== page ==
The City of Los Angeles is proposing to adopt and implement an ordinance to ban single-use plastic carryout bags, charge a fee on paper bags, and promote the use of reusable bags at specified retailers in the City of Los Angeles. The Final EIR is available at City of Los Angeles Bureau of Sanitation, 1149 S. Broadway, 5th Floor, Los Angeles, CA 90015; at www.lacitysan.org under What’s New…; and at the following public libraries:
- Central Library, 630 W 5th Street, Los Angeles, CA 90071
- Van Nuys Branch Library, 6250 Sylmar Ave., Van Nuys, CA 91401
- West L. A. Regional Branch Library, 11360 Santa Monica Bl., Los Angeles, CA 90025
- San Pedro Regional Branch Library, 931 S. Gaffey Street, San Pedro, CA 90731
- Granada Hills Branch, 10640 Petit Avenue, Granada Hills, CA 91344
Bike rack (Photo by via the LAist Featured Photos pool)
It took a long time but the Los Angeles City Council has passed an ordinance that will dramatically increase the number of parking spaces for bikes in new developments.
The Bike Parking Ordinance will allow new developments—both residential and commercial—to swap some parking spots for bikes in lieu of parking spots for cars. There are also rules standardizing bike parking space to ensure that they’re safe, secure and accessible.
One car spot can be replaced by four bikes for up to 30 percent of the required number of spaces for commercial developments that are near transit lines. At other commercial buildings not near transit lines, the number is 20 percent. For buildings with less than 20 required car parking spaces, up to 4 parking spaces may be swapped for bike parking. Residential buildings can replace up to 10 percent of car spaces with bike parking.
All new developments with few exceptions will need to have at least 2 parking spaces for bikes, and that can include the city’s bike corrals. The ordinance also has rules about what can and cannot be considered a parking spot. Spaces should be well-lit and easily accessible from the street. Short-term parking should be outside the building and easy to spot before you even walk in. There should be signs directing people to long-term parking, if it’s not immediately obvious where it is.
The LA City Council unanimously confirmed the Mayor’s appointment of Grayce Liu as the next permanent general manager of the Department of Neighborhood Empowerment on Friday. Grayce Liu was made interim general manager in August of last year after former GM BongHwan Kim left to take a position in San Diego.
Mayor Antonio Villaraigosa nominated Liu to serve as permanent general manager in December. In his letter to the City Council he wrote, “Her (more…)
The LA City Council’s pending new sign ordinance will not outlaw digital billboards. Despite the City’s ban on new billboards dating back to 2002, the City is in the process of approving a new ordinance that will allow new signs (including digital signs) in designated “sign districts” which are to be limited to commercial and industrial locations. The proposed ordinance passed out of the PLUM Committee this week and is heading for full City Council consideration. It will be very important to read any possible changes that might be proposed there, including efforts to circumvent the recent Appeals Court decision in the Summit Media case that ruled that the secret billboards settlements entered into by the City with Clear Channel and CBS were illegal. That ruling also stated that the approximately 100 digital billboards erected as a result of the secret settlements are to be removed. Clear Channel and CBS are both lobbying the City to allow those signs to remain.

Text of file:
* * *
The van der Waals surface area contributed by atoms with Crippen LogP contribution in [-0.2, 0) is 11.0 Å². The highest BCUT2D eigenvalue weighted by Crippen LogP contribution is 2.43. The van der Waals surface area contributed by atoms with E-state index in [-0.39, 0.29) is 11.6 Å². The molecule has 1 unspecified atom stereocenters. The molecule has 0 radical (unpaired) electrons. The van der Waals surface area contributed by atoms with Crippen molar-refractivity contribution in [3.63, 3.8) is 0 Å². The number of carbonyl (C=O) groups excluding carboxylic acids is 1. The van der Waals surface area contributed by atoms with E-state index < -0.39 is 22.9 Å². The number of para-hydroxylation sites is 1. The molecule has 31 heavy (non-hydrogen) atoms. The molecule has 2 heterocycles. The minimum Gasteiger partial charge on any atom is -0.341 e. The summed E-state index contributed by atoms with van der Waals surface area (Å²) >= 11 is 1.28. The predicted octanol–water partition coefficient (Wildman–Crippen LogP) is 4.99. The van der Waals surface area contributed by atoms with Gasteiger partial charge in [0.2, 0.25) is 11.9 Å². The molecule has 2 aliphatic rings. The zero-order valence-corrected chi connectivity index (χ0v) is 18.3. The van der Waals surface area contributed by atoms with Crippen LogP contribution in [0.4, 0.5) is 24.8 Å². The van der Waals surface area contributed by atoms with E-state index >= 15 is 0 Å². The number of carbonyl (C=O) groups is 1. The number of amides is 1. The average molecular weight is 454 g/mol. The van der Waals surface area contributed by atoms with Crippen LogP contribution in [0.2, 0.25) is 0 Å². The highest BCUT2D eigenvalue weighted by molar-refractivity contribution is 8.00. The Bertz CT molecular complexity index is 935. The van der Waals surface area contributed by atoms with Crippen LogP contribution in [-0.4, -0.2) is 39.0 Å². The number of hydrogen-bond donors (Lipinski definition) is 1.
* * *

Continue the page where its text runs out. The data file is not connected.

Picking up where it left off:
Bicycles are not cheap. That’s why you need to take measures in protecting it from thieves.
Follow these steps and share them with fellow riders.
Record the serial number, make, model and color of your bike. This information is usually located somewhere on the frame. Put the information in your cell phone or somewhere easily accessible in case it it is stolen.
Register your bike with the LA County Sheriff’s BEAR Program. The Bicycle Education and Registration program is a county program aims to educate citizens on bicycle knowledge, safety, laws and security. They also will register your bicycle with their county bicycle database.
Learn how to lock your bike and keep it locked when not in use.
Use a high quality U-lock.
Never leave your bike unattended. It only takes thieves a few seconds to steal it!
If your bike is stolen report it immediately with your local police department.
For more information about the BEAR program go to www.bear.lasd.org
For full details, view this message on the web.
From the L.A. Daily News, January 24, 2013
A recent fight over a proposed $3 billion bond issue for street repairs illustrated the growing influence of neighborhood councils in Los Angeles City government, as they exerted enough influence to keep the measure off the ballot for now.
The success in that case represents an evolution for the councils, which at their inception a dozen years ago were seen as potentially powerless because they held no real voting authority in city matters. But through wider participation and exerting a louder voice, observers say, they are now fulfilling the influential role envisioned for them when voters revised the City Charter in 1999.